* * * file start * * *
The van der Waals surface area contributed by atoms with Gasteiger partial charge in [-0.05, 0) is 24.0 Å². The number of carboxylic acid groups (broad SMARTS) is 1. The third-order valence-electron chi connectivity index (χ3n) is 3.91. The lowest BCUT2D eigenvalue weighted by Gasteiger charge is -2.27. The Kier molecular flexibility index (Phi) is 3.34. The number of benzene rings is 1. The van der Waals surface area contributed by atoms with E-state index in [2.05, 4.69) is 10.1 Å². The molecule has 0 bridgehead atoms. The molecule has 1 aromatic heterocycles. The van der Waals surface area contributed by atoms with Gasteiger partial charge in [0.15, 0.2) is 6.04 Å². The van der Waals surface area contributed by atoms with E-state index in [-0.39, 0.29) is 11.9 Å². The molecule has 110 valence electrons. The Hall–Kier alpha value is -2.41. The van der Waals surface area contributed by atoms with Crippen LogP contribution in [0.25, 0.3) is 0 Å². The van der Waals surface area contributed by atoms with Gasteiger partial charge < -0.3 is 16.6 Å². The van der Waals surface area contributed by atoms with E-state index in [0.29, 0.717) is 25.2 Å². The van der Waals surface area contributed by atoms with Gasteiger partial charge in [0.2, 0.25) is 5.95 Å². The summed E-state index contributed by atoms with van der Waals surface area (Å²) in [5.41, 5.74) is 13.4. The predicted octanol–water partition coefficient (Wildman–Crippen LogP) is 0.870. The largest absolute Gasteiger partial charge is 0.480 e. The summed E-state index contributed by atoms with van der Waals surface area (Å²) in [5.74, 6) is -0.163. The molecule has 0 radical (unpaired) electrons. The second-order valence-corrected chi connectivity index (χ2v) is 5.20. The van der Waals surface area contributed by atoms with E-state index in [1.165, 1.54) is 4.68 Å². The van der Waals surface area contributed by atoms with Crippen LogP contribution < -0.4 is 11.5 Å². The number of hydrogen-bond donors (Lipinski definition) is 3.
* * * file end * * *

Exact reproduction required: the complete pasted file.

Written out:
The van der Waals surface area contributed by atoms with Gasteiger partial charge in [-0.05, 0) is 24.0 Å². The number of carboxylic acid groups (broad SMARTS) is 1. The third-order valence-electron chi connectivity index (χ3n) is 3.91. The lowest BCUT2D eigenvalue weighted by Gasteiger charge is -2.27. The Kier molecular flexibility index (Phi) is 3.34. The number of benzene rings is 1. The van der Waals surface area contributed by atoms with E-state index in [2.05, 4.69) is 10.1 Å². The molecule has 0 bridgehead atoms. The molecule has 1 aromatic heterocycles. The van der Waals surface area contributed by atoms with Gasteiger partial charge in [0.15, 0.2) is 6.04 Å². The van der Waals surface area contributed by atoms with E-state index in [-0.39, 0.29) is 11.9 Å². The molecule has 110 valence electrons. The Hall–Kier alpha value is -2.41. The van der Waals surface area contributed by atoms with Crippen LogP contribution in [0.25, 0.3) is 0 Å². The van der Waals surface area contributed by atoms with Gasteiger partial charge < -0.3 is 16.6 Å². The van der Waals surface area contributed by atoms with E-state index in [0.29, 0.717) is 25.2 Å². The van der Waals surface area contributed by atoms with Gasteiger partial charge in [0.2, 0.25) is 5.95 Å². The summed E-state index contributed by atoms with van der Waals surface area (Å²) in [5.41, 5.74) is 13.4. The predicted octanol–water partition coefficient (Wildman–Crippen LogP) is 0.870. The largest absolute Gasteiger partial charge is 0.480 e. The summed E-state index contributed by atoms with van der Waals surface area (Å²) in [5.74, 6) is -0.163. The molecule has 0 radical (unpaired) electrons. The second-order valence-corrected chi connectivity index (χ2v) is 5.20. The van der Waals surface area contributed by atoms with E-state index in [1.165, 1.54) is 4.68 Å². The van der Waals surface area contributed by atoms with Crippen LogP contribution < -0.4 is 11.5 Å². The number of hydrogen-bond donors (Lipinski definition) is 3.